How can oil rigs be good for marine life? | MNN

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Decommissioned structures provide a surprising chance for growth.

Life always finds a way  even when man-made items invade a natural environment. (Photo: Richard Whitcombe/Shutterstock)

Our relationship with the ocean is decidedly complicated. We rely on it for food but allow oil-filled vessels to sail through it. We look to it for energy but inadvertently pollute it, either with toxins or noise.

Think about structures like decommissioned oil rigs and shipwrecks that dot the ocean floor. These man-made structures don't belong there in fact, their initial presence was incredibly disruptive. But over time, they become a part of the ecosystem. Not only has life adopted to their presence, but the structures themselves are giving back to the environment.

In fact, these man-made structures could represent a unique conservation opportunity, helping marine life become more resilient to climate change and habitat loss by creating new and bigger neighborhoods, according to study published in Scientific Reports.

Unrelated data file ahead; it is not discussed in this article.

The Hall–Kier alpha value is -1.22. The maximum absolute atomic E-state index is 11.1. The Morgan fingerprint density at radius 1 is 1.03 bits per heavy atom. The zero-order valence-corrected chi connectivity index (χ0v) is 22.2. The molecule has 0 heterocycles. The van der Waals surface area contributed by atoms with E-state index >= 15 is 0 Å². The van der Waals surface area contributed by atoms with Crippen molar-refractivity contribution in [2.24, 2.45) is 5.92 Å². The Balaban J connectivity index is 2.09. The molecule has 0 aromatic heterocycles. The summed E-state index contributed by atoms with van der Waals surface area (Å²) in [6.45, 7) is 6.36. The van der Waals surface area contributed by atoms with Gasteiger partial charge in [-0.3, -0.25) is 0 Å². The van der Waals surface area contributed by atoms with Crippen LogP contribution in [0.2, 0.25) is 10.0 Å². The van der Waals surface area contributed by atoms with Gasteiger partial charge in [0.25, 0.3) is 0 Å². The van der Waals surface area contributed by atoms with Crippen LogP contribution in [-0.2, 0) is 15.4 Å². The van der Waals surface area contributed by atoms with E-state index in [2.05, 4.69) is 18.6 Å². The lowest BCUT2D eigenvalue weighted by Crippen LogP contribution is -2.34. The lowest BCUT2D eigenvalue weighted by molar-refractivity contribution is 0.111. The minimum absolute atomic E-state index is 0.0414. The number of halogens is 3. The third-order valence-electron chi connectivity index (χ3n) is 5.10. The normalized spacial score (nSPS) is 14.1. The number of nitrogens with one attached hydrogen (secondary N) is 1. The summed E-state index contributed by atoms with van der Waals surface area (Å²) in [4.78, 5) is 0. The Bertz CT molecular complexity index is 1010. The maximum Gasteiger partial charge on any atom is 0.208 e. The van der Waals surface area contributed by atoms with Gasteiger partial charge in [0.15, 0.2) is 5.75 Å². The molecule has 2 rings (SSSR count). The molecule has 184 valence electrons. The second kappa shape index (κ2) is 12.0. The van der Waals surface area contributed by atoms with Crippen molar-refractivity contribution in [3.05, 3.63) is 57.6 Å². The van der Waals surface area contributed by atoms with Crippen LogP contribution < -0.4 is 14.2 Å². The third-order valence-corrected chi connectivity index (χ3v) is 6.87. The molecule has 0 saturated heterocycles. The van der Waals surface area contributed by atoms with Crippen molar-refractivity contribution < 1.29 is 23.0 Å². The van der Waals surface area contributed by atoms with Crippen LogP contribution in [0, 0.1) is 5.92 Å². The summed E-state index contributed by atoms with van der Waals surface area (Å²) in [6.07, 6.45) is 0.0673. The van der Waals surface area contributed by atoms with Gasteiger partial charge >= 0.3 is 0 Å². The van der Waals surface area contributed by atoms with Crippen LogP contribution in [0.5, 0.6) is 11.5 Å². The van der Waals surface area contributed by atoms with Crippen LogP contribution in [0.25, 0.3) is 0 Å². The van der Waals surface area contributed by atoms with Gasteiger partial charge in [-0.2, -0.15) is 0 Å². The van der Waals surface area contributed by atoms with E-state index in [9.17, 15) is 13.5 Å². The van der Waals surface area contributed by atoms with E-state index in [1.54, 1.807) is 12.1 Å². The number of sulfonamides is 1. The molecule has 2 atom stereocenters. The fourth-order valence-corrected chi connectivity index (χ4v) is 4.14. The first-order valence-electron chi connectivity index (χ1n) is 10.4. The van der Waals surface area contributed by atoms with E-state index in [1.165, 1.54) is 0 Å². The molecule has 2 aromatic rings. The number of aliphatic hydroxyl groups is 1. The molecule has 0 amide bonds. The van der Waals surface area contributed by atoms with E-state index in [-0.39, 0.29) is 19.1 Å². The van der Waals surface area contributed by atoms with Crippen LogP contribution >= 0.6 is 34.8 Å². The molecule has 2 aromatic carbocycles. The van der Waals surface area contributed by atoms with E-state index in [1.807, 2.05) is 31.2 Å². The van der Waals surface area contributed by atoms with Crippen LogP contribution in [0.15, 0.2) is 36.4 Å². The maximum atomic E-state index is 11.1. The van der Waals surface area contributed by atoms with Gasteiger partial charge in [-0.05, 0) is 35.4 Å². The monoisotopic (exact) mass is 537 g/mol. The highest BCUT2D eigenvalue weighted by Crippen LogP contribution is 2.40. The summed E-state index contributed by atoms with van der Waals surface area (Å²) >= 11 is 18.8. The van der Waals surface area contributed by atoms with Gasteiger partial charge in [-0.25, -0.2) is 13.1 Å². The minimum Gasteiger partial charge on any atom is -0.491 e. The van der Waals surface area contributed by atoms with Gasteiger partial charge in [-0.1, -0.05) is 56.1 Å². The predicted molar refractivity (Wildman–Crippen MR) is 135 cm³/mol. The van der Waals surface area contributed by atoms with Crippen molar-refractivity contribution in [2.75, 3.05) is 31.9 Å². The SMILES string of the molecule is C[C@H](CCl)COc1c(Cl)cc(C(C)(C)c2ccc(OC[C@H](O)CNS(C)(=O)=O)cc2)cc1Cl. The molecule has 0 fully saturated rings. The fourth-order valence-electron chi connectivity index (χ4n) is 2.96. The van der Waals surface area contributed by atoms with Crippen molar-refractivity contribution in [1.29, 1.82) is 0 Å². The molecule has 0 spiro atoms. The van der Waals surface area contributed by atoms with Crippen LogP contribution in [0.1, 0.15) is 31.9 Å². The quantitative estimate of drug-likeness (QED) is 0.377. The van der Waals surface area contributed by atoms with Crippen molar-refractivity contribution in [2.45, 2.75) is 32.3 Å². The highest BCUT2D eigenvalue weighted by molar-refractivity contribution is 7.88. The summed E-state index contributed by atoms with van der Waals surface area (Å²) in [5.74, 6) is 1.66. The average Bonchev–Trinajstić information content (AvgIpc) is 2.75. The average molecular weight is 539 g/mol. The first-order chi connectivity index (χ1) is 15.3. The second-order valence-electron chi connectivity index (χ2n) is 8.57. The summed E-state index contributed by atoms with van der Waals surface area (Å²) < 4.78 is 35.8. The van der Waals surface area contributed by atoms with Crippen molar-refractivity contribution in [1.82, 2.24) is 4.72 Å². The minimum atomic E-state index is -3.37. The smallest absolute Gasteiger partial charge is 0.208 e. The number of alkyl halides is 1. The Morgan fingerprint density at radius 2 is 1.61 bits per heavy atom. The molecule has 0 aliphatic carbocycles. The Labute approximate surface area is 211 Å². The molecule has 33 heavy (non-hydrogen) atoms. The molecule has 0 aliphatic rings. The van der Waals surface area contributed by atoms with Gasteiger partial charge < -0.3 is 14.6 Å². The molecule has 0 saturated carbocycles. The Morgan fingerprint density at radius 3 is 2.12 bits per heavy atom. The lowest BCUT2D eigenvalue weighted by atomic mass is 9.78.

Part of their world

Looking at ocean rigs and shipwrecks in the North Sea, researchers from the University of Edinburgh used computer modeling to determine how marine life might use these abandoned structures and vessels as a way to flourish. Researchers used the cold-water, slow-growing coral Lophelia pertusa as their example for the study. Using network theory metrics, they sought to determine the extent to which L. pert....

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